• Write: In this paper, the authors have suggested to randomly decide whether to write a newly seen example into the memory with some probability.
    • Read: The memory has two retrieval mechanisms: (i) random sampling and (ii) K-nearest neighbors

Training and Inference

Illustration of training and inference: Train_Infer

Sparse experience replay:

At a certain interval(1% replay rate) throughout the learning period, uniformly sample from stored examples in the memory and perform gradient updates of the encoder-decoder network based on the retrieved examples. It helps mitigate catestophic forgetting.

Local Adaptation:

At inference time, given a test example, a query vector of the test example is obtained using the key network and query the memory to retrieve K nearest neighbors using the Euclidean distance function. These K examples are used to perform local adaptation. Gradient-based local adaptation to update parameters of the encoder-decoder model—denoted by W—to obtain local parameters Wi to be used for the current prediction as follows: Local_Adaptation 𝝀 is a hyperparameter, ⍺k is the weight of the retrieved examples equal to 1/k. Note: Wi is only used to make a prediction for the i-th example, and the parameters are reset to W afterwards. In practice, only L local adaptation gradient steps are performed instead of finding the true minimum of the above equation.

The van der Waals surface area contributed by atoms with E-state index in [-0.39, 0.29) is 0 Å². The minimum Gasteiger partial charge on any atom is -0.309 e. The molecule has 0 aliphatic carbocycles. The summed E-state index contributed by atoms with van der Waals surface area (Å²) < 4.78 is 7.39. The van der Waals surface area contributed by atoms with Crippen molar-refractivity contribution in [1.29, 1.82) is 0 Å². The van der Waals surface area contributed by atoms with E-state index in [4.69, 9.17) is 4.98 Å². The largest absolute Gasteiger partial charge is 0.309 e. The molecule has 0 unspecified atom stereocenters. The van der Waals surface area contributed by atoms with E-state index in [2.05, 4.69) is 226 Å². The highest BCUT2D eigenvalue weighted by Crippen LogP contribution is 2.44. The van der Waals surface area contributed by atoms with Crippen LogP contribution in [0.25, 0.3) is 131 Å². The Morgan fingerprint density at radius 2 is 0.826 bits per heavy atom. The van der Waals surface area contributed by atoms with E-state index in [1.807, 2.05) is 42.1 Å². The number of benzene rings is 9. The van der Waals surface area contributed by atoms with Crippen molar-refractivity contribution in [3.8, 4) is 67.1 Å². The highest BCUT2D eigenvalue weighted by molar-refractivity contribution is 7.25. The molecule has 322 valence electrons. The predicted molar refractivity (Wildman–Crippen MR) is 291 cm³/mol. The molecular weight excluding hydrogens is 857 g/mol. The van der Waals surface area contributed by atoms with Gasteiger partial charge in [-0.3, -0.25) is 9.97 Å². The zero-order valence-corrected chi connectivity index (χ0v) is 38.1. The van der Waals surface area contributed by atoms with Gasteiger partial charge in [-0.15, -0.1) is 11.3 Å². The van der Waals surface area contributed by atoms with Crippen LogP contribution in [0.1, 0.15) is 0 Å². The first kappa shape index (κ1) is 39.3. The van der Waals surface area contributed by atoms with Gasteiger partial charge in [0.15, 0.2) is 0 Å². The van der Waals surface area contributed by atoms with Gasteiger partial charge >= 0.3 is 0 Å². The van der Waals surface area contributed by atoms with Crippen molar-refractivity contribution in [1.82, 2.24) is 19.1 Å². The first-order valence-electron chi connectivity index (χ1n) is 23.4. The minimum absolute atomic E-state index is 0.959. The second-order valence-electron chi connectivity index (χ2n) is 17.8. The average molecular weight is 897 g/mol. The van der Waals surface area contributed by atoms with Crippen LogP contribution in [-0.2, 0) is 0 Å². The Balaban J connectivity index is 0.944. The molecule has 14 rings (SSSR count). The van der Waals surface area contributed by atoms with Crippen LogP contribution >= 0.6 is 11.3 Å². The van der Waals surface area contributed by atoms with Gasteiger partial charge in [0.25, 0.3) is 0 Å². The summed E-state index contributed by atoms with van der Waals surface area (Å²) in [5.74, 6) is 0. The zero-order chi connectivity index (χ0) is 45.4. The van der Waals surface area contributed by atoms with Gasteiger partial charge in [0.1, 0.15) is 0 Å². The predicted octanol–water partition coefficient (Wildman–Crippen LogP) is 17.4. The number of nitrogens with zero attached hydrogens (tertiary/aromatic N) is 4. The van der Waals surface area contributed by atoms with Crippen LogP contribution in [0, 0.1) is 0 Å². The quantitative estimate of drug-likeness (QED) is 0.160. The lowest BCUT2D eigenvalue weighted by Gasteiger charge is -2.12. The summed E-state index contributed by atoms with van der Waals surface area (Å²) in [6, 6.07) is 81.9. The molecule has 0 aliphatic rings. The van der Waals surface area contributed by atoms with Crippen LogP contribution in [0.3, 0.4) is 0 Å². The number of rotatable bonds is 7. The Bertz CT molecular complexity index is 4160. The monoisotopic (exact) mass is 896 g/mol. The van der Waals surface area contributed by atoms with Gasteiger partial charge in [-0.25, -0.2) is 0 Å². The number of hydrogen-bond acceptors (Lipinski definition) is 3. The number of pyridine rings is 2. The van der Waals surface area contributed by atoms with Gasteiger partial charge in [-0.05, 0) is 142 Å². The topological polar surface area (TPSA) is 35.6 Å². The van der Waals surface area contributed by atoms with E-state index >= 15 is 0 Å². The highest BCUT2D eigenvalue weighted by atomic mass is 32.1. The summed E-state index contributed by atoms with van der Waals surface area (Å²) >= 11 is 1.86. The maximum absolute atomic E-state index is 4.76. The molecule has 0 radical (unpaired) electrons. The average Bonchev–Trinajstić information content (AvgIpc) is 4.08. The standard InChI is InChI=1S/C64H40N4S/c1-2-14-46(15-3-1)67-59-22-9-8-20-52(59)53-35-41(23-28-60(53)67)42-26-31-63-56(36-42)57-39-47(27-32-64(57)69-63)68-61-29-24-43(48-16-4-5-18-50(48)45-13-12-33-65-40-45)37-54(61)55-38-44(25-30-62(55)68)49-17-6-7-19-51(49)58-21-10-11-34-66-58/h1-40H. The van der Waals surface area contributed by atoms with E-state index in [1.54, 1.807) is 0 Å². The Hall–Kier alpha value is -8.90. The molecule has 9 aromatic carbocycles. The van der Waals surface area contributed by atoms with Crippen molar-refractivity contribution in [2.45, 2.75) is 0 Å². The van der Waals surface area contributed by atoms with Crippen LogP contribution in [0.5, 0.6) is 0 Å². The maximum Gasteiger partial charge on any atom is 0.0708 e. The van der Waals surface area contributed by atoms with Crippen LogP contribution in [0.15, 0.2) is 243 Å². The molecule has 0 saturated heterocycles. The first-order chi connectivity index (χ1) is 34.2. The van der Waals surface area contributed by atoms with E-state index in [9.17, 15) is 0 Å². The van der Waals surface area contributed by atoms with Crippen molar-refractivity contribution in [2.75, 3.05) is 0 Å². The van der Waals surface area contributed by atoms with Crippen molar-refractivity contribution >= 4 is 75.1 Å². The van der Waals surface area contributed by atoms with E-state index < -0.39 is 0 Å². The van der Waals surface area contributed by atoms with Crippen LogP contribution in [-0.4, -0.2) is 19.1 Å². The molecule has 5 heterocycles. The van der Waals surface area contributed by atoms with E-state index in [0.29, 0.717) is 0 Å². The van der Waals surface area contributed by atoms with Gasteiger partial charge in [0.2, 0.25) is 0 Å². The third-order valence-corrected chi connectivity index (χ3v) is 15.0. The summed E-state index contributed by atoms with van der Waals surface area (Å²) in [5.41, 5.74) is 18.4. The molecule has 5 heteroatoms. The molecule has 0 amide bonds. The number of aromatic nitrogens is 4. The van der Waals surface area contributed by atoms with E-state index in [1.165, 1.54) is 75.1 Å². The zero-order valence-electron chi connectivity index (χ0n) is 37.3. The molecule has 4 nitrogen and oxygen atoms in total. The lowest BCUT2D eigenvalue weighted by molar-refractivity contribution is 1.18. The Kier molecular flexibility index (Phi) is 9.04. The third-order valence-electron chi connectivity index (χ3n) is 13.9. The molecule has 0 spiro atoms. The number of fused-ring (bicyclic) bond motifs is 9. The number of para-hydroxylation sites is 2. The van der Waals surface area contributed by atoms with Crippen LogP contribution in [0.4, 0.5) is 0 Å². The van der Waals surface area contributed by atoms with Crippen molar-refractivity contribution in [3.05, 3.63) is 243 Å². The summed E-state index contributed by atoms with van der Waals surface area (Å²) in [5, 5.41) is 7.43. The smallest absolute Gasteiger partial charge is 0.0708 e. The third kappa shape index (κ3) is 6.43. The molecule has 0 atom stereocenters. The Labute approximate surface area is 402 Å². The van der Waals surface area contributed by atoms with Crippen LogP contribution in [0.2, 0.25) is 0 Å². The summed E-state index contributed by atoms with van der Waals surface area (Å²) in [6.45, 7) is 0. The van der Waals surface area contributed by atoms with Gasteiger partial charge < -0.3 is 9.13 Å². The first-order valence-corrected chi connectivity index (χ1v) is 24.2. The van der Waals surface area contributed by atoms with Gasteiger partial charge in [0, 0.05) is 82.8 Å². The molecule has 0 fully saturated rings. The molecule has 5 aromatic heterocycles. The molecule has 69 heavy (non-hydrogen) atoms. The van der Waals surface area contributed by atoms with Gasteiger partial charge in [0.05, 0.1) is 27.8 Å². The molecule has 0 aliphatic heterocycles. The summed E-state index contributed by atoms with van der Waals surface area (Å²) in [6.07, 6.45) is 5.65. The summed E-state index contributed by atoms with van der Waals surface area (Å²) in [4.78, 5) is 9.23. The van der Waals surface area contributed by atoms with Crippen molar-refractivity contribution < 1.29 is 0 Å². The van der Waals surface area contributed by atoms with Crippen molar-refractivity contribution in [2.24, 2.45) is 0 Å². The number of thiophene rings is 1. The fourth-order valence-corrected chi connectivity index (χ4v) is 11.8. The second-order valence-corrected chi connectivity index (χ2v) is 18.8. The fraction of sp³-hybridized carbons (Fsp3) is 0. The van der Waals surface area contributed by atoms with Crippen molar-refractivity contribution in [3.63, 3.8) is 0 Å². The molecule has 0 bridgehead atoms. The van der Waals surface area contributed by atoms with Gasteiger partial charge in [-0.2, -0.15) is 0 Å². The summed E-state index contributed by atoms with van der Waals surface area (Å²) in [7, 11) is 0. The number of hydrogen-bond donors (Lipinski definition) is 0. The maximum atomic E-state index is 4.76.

1.Setup Instructions and Dependencies

You may setup the repository on your local machine by either downloading it or running the following line on terminal.

git clone

All dependencies required by this repo can be downloaded by creating a virtual environment with Python 3.7 and running

python3 -m venv .env
source .env/bin/activate
pip install -r requirements.txt

2.Directory description

Download the data manually from link or to download the data automatically, run -


The dataset files that you need to download and extract are as follows:

  • yelp_review_full_csv.tar.gz
  • yahoo_answers_csv.tar.gz
  • ag_news_csv.tar.gz
  • amazon_review_full_csv.tar.gz
  • dbpedia_csv.tar.gz

Place the train and test csv files after renaming them according to their corresponding dataset names in the original_data subdirectory of the data/ directory.For instance, place training set of amazon under the original_data directory under the name.
The repository should like this after downloading and placing the data in the appropriate folders

├── data
│   ├── ordered_data
│   │   ├── test
│   │   └── train
│   └── original_data
│       ├── test
│       │   ├── agnews.csv
│       │   ├── amazon.csv
│       │   ├── dbpedia.csv
│       │   ├── yahoo.csv
│       │   └── yelp.csv
│       └── train
│           ├── agnews.csv
│           ├── amazon.csv
│           ├── dbpedia.csv
│           ├── yahoo.csv
│           └── yelp.csv
├── models
│   ├──
│   └── baselines
│       ├──
│       ├──
│       └──
└── requirements.txt


To preprocess and create ordered datasets, run


4.Training Model from Scratch

To train your own model from scratch, run

python --mode train --epochs "any_number" --order "1/2/3/4"


To test the model, run

python --mode test --model_path "path_to_checkpoint" --memory_path "path_to_replay_memory"


  • Original Paper Episodic Memory in Lifelong Language Learning (link)
  • Used pretrained BERT model from the awesome huggingface.